At the end of the movie Saving Private Ryan the now elderly Private Ryan visits the cemetery where those who died saving his life fifty years earlier are buried. He wonders if he lived a life worthy of the sacrifice they made for him. He turns to his wife and says, “Tell me I’m a good man.” Being a good man would provide some small measure of paying forward what was done for him. Goodness is something he, and we, work toward. Your teacher writes on the top of the exam: “good job.” Your mother says to you, “Be a good girl and take out the trash.” Pet people have been known to talk with their dog: “Who’s a good boy. There’s my good boy. You’re my good boy” – which is just a little creepy to those of us who aren’t dog people. Assigning goodness to actions we approve of raises the question: why would Jesus, of all people, object to being called good? Isn’t being good what we are striving for? “Good teacher, what must I do to inherit eternal life?” Jesus answered him, “Why do you call me good?” I call you good because you heal the sick, you care for the sinner, you love children, you welcome everyone. But Jesus says, “No one is good but God alone.” (As an aside, we’re not the first people to puzzle over what is going on in this scene. When St. Matthew reports it in his gospel he reconstructs it so that Jesus does not object to being called good.) To understand this passage as St. Mark tells it — the call of the rich, young man, the warning that Jesus gives about wealth — we need to understand what lies behind Jesus’ unwillingness to be called good.
Jesus warns us about thinking of goodness as something we acquire, like picking up some brats and buns at the grocery store. I didn’t kill anyone today. I get one bag of goodness. I did not steal, another bag. I honored my father and mother. Two bags. Say my prayers, go to church, help a little old lady cross the street – pretty soon I have a whole truckload of goodness. Then when I die I cash in all the goodness I’ve amassed like so many green stamps and get a swanky dwelling place in heaven. But as the rich, young man experienced that does not work. He had been doing his acquiring goodness thing and despite a full load still he felt unsatisfied, incomplete, unfulfilled. There must be something else I should be doing to acquire goodness, he was thinking. Maybe if I wore a hair shirt or gave up eating asparagus or knelt on some grits I’d get enough bags of goodness that I can parlay with St. Peter when the time comes. During this encounter, Jesus wants him to stop thinking about getting and start thinking about giving. Wealth is wealth. Spiritual wealth or material wealth are both commodities that we want to have in our bank account. Relying on them, as the rich young man found out, is a risky proposition. How hard it is, Jesus says, for those who have wealth to enter the kingdom of heaven. If we think we can earn our way into heaven, if we think we can acquire enough goodness that we merit going to heaven we are mistaken. The gates of heaven open up when we give away all of our attempts to make something of ourselves.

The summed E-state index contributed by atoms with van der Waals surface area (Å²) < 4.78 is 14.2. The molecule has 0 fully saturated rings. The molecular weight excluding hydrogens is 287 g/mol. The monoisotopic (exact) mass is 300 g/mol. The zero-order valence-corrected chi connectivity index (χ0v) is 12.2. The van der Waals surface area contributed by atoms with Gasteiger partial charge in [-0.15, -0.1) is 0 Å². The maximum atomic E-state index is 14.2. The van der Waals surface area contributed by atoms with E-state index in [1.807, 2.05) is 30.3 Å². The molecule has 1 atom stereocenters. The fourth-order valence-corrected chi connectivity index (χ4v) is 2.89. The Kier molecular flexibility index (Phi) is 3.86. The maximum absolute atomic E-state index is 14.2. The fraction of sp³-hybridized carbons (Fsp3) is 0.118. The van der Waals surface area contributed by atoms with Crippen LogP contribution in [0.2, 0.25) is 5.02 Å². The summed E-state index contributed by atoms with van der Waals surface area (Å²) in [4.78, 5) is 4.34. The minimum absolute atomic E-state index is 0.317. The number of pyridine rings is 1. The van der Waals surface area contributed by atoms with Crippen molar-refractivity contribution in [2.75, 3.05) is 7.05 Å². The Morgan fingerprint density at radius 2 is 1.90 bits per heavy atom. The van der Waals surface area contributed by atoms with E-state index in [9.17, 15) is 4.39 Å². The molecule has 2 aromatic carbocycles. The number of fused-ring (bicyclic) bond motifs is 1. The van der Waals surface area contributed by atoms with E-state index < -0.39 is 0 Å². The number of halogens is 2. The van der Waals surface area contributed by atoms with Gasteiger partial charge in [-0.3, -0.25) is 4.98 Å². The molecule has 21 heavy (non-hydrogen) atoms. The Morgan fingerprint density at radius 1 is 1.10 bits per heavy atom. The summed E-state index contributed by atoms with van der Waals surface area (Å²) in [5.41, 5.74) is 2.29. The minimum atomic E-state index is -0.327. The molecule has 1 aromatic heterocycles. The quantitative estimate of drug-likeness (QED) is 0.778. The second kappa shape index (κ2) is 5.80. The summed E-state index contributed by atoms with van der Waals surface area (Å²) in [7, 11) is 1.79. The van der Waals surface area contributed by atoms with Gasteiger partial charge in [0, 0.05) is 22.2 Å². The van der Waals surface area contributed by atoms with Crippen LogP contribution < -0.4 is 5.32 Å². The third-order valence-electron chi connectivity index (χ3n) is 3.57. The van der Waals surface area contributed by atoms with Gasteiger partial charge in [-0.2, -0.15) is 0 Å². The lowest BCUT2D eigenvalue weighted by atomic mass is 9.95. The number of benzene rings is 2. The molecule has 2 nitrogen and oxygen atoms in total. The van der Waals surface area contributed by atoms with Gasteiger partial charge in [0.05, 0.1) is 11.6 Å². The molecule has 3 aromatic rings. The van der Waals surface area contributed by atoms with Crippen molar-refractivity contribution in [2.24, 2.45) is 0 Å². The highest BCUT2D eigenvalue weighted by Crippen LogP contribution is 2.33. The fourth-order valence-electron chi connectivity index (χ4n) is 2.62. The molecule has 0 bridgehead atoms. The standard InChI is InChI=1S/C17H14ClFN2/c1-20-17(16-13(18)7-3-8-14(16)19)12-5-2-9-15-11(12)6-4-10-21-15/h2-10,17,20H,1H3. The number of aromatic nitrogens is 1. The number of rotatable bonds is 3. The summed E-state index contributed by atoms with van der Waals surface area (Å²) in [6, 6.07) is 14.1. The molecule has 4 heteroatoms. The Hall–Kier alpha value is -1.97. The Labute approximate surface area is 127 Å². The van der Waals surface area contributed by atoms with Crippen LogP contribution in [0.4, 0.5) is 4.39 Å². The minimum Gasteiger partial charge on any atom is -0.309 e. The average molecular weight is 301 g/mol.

Jesus declared that God alone is good to let us know that it is all a gift. We enter the kingdom of heaven not because we have worked our fingers to the bone trying to be good. We enter the kingdom of God not because of our goodness but because the good God loves us and wants us to have life and have it to the full. By correcting mistaken notions of what constitutes goodness Jesus warns us not to get trapped into thinking in terms of different levels of discipleship as we often do. Basic level: there’s the ordinary schmucks who do pretty good at keeping the commandments. Let’s give them a hand: Good job, good job. Then, there is the advanced level: those who do better than good by giving to the poor and following Jesus. Stand up and take a bow. The problem: this mentality produces minimalist thinking. Minimalist thinking is how we approach the IRS. What is the least I need do to stay on the right side of the law? Jesus wants maximal thinking, what more can I do to bring God’s love into the world. Since goodness is not an achievement, something we acquire, but a gift, there can’t be a two-tiered spirituality. The challenge that Jesus extends to the rich, young man is not an invitation to some kind of elite society. It is the challenge that he extends to all those who seek to follow him – to you and to me. Give away what you are relying on and trust in God. Live a gospel life of generosity and forgiveness. Then you inherit eternal life.
As the story of the rich, young man demonstrates it is not easy. He went away sad because he missed the one thing that makes it possible to give it all away – love. St. Mark says that “Jesus, looking at him, loved him.” If he had received the love Jesus extended toward him he would have been able to give it all away. There is a song in the play, A Chorus Line, “What I did for love.” The singer is a dancer who reflects on the sacrifices she was willing to make because of her love of dance – the hours of practice, the injuries sustained, the relationships lost, the sleepless nights. It was all worth it because what she did was for love. That is the mentality Jesus expects of his followers. The reason we heed the call of Jesus is love. We give it all away because we know that love is enough and more than enough. As the song goes: Oh, how I love Jesus because he first loved me.